US Copyright Office: No ‘Truth’ Behind Craig Wright’s Bitcoin Satoshi Claim

By May 23, 2019 Bitcoin Business
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The US copyright office has compellingly confirmed it has not investigated Craig Wright's claim that he is Satoshi Nakamoto- bitcoin's pseudonymous creator.

By CCN: Australian entrepreneur Craig Wright shocked the cryptocurrency community on Tuesday by filing copyright registrations over the Bitcoin whitepaper and early Bitcoin code. In a press release, Wright claimed the US Copyright Office had officially “recognized” his role as the true bitcoin creator.

The Copyright Office hit back last night with an official statement debunking the claims. In it, they explain that a copyright registration is not a “determination of truth.” It simply represents a claim over works. The Copyright Office does investigate the validity of those claims.

“As a general rule, when the Copyright Office receives an application for registration, the claimant certifies as to the truth of the statements made in the submitted materials. The Copyright Office does not investigate the truth of any statement made.”

This is nonsense. There's literally no such thing as being "awarded a copyright" under US law. The only real benefit of registering with the Copyright Office is the right to sue for statutory damages & attorney's fees. Craig Wright's copyright registration is meaningless theater.

— Jake Chervinsky (@jchervinsky) May 21, 2019

As one lawyer engaged in the crypto space, Jake Chervinsky, said, Craig Wright’s copyright registration is “meaningless theater.”

Anyone can file a copyright claim over the bitcoin whitepaper

As CCN alluded to in our initial reporting, and subsequent commentary, Craig Wright’s copyright registration is not proof of ownership. It is not evidence he is Satoshi Nakamoto, nor that he wrote the bitcoin whitepaper.

As the Copyright Office explains:

“A registration represents a claim to an interest in a work protected by copyright law, not a determination of the truth of the claims therein.”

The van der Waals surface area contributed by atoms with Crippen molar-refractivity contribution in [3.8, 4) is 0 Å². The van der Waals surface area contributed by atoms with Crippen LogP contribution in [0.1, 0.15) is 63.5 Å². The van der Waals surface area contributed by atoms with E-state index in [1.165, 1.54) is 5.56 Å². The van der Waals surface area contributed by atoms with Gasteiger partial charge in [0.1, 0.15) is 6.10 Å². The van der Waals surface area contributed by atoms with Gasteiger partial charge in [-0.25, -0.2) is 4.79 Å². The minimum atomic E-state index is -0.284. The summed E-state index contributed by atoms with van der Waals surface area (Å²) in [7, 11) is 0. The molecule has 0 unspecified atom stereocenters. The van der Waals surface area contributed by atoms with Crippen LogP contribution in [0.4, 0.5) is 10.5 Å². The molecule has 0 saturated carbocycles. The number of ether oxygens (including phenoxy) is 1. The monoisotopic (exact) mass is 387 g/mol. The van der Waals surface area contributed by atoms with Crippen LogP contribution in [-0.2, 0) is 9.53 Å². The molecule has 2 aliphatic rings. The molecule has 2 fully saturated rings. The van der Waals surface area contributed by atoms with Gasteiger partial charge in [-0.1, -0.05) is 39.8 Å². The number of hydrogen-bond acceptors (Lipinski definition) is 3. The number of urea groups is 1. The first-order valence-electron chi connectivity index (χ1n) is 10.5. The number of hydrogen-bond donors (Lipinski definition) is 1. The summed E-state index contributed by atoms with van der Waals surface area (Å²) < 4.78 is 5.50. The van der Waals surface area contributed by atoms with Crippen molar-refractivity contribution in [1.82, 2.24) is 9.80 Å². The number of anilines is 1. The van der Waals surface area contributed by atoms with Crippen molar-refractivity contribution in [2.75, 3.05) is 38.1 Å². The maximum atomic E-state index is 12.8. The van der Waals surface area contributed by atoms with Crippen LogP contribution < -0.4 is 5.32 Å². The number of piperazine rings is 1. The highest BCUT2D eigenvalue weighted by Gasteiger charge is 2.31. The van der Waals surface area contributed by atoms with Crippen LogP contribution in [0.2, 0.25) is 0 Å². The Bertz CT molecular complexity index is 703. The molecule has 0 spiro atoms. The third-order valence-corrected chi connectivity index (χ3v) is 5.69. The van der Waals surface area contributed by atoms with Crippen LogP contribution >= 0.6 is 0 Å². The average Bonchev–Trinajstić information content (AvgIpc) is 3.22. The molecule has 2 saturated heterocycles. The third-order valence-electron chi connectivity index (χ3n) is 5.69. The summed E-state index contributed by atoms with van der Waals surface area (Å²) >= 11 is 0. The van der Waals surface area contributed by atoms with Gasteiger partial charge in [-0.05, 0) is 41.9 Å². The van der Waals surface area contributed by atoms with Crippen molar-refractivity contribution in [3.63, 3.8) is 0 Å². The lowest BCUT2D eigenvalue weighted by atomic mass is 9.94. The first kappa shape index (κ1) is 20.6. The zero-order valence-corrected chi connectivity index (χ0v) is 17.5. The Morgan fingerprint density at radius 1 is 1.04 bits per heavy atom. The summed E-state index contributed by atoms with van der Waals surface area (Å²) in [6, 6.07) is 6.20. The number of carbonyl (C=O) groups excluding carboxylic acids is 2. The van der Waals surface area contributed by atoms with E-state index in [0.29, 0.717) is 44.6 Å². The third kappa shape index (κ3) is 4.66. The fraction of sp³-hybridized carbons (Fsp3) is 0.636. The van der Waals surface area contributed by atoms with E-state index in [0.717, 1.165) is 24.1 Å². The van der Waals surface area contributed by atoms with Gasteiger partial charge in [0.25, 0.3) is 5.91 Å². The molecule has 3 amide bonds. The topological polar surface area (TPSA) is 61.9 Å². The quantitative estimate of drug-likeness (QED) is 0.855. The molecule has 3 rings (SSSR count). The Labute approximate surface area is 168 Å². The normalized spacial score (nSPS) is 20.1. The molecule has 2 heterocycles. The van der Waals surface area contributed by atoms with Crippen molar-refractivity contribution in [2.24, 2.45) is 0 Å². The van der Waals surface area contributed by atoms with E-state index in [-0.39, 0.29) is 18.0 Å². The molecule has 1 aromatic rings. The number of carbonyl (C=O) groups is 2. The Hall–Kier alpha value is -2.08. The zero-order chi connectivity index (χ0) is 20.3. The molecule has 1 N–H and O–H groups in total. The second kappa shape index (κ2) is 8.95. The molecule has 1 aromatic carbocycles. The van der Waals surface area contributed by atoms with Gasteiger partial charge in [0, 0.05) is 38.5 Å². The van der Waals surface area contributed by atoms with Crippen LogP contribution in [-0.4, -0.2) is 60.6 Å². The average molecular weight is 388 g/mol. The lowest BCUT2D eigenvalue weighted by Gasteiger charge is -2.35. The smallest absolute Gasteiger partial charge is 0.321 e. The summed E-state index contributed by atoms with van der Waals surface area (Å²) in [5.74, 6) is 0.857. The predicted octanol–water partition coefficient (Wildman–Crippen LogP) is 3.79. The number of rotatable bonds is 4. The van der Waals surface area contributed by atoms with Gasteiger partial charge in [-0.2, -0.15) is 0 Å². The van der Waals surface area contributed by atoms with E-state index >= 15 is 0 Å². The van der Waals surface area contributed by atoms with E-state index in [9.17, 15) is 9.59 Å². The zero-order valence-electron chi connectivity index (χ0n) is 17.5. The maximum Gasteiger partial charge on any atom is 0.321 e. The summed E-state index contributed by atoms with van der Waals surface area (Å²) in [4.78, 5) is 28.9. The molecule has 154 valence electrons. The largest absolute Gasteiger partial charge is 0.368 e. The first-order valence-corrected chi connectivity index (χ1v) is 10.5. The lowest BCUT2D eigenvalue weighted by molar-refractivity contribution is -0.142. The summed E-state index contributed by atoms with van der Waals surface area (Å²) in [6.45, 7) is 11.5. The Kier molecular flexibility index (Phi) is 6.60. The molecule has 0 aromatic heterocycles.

Craig Wright filed a copyright registration for the Bitcoin whitepaper

— Neeraj K. Agrawal (@NeerajKA) May 21, 2019

Anyone else could submit a claim over the Bitcoin whitepaper, just as Craig Wright did. If that happened, a Federal court, not the Copyright Office, would investigate the claims:

“It is possible for multiple, adverse claims to be registered at the Copyright Office… Disputes over the claims in a registration may be heard before federal courts, including disputes over authorship of a work.”

Craig Wright may be subject to penalties for false copyright claims

The Copyright Office explains that false copyright claims may be subject to penalties.

“Someone who intentionally includes false information in an application may be subject to penalties.”

Despite claiming he created Bitcoin, Wright has yet to provide hard evidence to back it up. Per the Copyright Office statement, all Wright did was “confirm” he was the author behind the pseudonym Satoshi Nakamoto. No evidence, just written confirmation.

“[We] asked the applicant to confirm that Craig Steven Wright was the author and claimant of the works being registered. Mr. Wright made that confirmation.”

As many commentators point out, the real Satoshi would simply need to sign a message with the private key associated with the Genesis block, the first bitcoin block ever mined.

Cooler heads prevail

Some initially panicked that Craig Wright’s copyright claim held significant weight. CNBC crypto analyst Ran NeuNer worried it would stop people using it without Wright’s agreement.

I think the Crypto world is grossly under estimating the implications of the latest move by Craig Wright. If he is awarded the copyright for the code and white paper he could stop people from using it without agreement. This is a scary thought.

— Ran NeuNer (@cryptomanran) May 21, 2019

However, he was quickly reminded that Bitcoin was released under an MIT License. As CCN explained, it’s one of the most permissive licenses. CoinCenter’s executive director Jerry Brito also brought sensibility to the issue, reminding followers that registering a copyright is nothing more than “signing a form.”

Registering a copyright is just filing a form. The Copyright Office does not investigate the validity of the claim; they just register it. Unfortunately there is no official way to challenge a registration. If there are competing claims, the Office will just register all of them.

— Jerry Brito (@jerrybrito) May 21, 2019

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